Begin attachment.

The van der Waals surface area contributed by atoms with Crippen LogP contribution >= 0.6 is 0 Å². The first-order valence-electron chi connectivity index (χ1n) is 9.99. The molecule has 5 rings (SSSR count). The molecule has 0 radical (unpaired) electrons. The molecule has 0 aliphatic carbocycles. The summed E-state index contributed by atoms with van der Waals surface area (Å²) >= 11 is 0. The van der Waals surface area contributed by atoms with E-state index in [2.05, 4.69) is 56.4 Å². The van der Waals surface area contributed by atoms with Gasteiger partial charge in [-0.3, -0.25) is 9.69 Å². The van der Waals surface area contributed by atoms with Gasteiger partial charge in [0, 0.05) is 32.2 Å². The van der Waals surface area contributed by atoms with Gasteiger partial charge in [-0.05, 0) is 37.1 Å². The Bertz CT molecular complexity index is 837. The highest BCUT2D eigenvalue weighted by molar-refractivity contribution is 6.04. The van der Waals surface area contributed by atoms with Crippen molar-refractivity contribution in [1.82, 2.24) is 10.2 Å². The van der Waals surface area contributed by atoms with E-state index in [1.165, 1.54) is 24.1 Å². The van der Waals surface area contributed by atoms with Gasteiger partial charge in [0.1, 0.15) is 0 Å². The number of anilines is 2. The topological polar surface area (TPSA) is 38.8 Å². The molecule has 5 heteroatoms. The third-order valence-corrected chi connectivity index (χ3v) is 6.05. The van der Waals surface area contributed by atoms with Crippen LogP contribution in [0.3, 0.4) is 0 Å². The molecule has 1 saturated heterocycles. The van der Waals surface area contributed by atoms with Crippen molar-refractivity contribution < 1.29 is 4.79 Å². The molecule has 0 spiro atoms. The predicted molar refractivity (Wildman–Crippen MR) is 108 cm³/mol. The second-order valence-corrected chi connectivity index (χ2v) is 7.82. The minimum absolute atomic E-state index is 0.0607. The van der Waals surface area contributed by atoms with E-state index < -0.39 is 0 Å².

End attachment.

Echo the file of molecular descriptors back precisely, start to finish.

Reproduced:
The van der Waals surface area contributed by atoms with Crippen LogP contribution >= 0.6 is 0 Å². The first-order valence-electron chi connectivity index (χ1n) is 9.99. The molecule has 5 rings (SSSR count). The molecule has 0 radical (unpaired) electrons. The molecule has 0 aliphatic carbocycles. The summed E-state index contributed by atoms with van der Waals surface area (Å²) >= 11 is 0. The van der Waals surface area contributed by atoms with E-state index in [2.05, 4.69) is 56.4 Å². The van der Waals surface area contributed by atoms with Gasteiger partial charge in [-0.3, -0.25) is 9.69 Å². The van der Waals surface area contributed by atoms with Gasteiger partial charge in [0, 0.05) is 32.2 Å². The van der Waals surface area contributed by atoms with Gasteiger partial charge in [-0.05, 0) is 37.1 Å². The Bertz CT molecular complexity index is 837. The highest BCUT2D eigenvalue weighted by molar-refractivity contribution is 6.04. The van der Waals surface area contributed by atoms with Crippen molar-refractivity contribution in [1.82, 2.24) is 10.2 Å². The van der Waals surface area contributed by atoms with E-state index in [1.165, 1.54) is 24.1 Å². The van der Waals surface area contributed by atoms with Gasteiger partial charge in [0.1, 0.15) is 0 Å². The number of anilines is 2. The topological polar surface area (TPSA) is 38.8 Å². The molecule has 5 heteroatoms. The third-order valence-corrected chi connectivity index (χ3v) is 6.05. The van der Waals surface area contributed by atoms with Crippen LogP contribution in [0.3, 0.4) is 0 Å². The molecule has 1 saturated heterocycles. The van der Waals surface area contributed by atoms with Crippen molar-refractivity contribution < 1.29 is 4.79 Å². The molecule has 0 spiro atoms. The predicted molar refractivity (Wildman–Crippen MR) is 108 cm³/mol. The second-order valence-corrected chi connectivity index (χ2v) is 7.82. The minimum absolute atomic E-state index is 0.0607. The van der Waals surface area contributed by atoms with E-state index < -0.39 is 0 Å².